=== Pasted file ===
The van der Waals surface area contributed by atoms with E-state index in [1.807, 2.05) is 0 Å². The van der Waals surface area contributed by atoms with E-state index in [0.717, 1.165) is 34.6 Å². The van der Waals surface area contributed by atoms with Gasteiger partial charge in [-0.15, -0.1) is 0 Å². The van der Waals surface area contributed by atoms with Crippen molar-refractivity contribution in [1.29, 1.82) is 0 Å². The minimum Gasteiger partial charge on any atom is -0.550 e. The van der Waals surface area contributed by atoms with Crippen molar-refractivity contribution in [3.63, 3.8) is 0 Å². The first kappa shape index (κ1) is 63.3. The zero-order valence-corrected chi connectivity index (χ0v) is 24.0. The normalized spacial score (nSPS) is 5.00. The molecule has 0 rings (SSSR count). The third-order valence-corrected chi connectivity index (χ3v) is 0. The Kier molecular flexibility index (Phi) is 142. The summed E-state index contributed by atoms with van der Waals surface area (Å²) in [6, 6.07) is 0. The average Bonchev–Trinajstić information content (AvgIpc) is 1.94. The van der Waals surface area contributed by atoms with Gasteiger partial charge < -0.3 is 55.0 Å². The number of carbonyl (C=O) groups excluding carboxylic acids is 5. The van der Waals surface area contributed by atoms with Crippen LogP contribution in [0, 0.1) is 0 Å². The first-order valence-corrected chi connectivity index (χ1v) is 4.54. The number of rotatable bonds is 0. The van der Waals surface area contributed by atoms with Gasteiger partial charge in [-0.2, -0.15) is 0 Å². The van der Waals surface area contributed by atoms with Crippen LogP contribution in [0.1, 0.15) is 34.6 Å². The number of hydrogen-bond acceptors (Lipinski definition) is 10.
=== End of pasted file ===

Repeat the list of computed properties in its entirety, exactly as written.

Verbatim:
The van der Waals surface area contributed by atoms with E-state index in [1.807, 2.05) is 0 Å². The van der Waals surface area contributed by atoms with E-state index in [0.717, 1.165) is 34.6 Å². The van der Waals surface area contributed by atoms with Gasteiger partial charge in [-0.15, -0.1) is 0 Å². The van der Waals surface area contributed by atoms with Crippen molar-refractivity contribution in [1.29, 1.82) is 0 Å². The minimum Gasteiger partial charge on any atom is -0.550 e. The van der Waals surface area contributed by atoms with Crippen molar-refractivity contribution in [3.63, 3.8) is 0 Å². The first kappa shape index (κ1) is 63.3. The zero-order valence-corrected chi connectivity index (χ0v) is 24.0. The normalized spacial score (nSPS) is 5.00. The molecule has 0 rings (SSSR count). The third-order valence-corrected chi connectivity index (χ3v) is 0. The Kier molecular flexibility index (Phi) is 142. The summed E-state index contributed by atoms with van der Waals surface area (Å²) in [6, 6.07) is 0. The average Bonchev–Trinajstić information content (AvgIpc) is 1.94. The van der Waals surface area contributed by atoms with Gasteiger partial charge < -0.3 is 55.0 Å². The number of carbonyl (C=O) groups excluding carboxylic acids is 5. The van der Waals surface area contributed by atoms with Crippen LogP contribution in [0, 0.1) is 0 Å². The first-order valence-corrected chi connectivity index (χ1v) is 4.54. The number of rotatable bonds is 0. The van der Waals surface area contributed by atoms with Gasteiger partial charge in [-0.2, -0.15) is 0 Å². The van der Waals surface area contributed by atoms with Crippen LogP contribution in [0.1, 0.15) is 34.6 Å². The number of hydrogen-bond acceptors (Lipinski definition) is 10.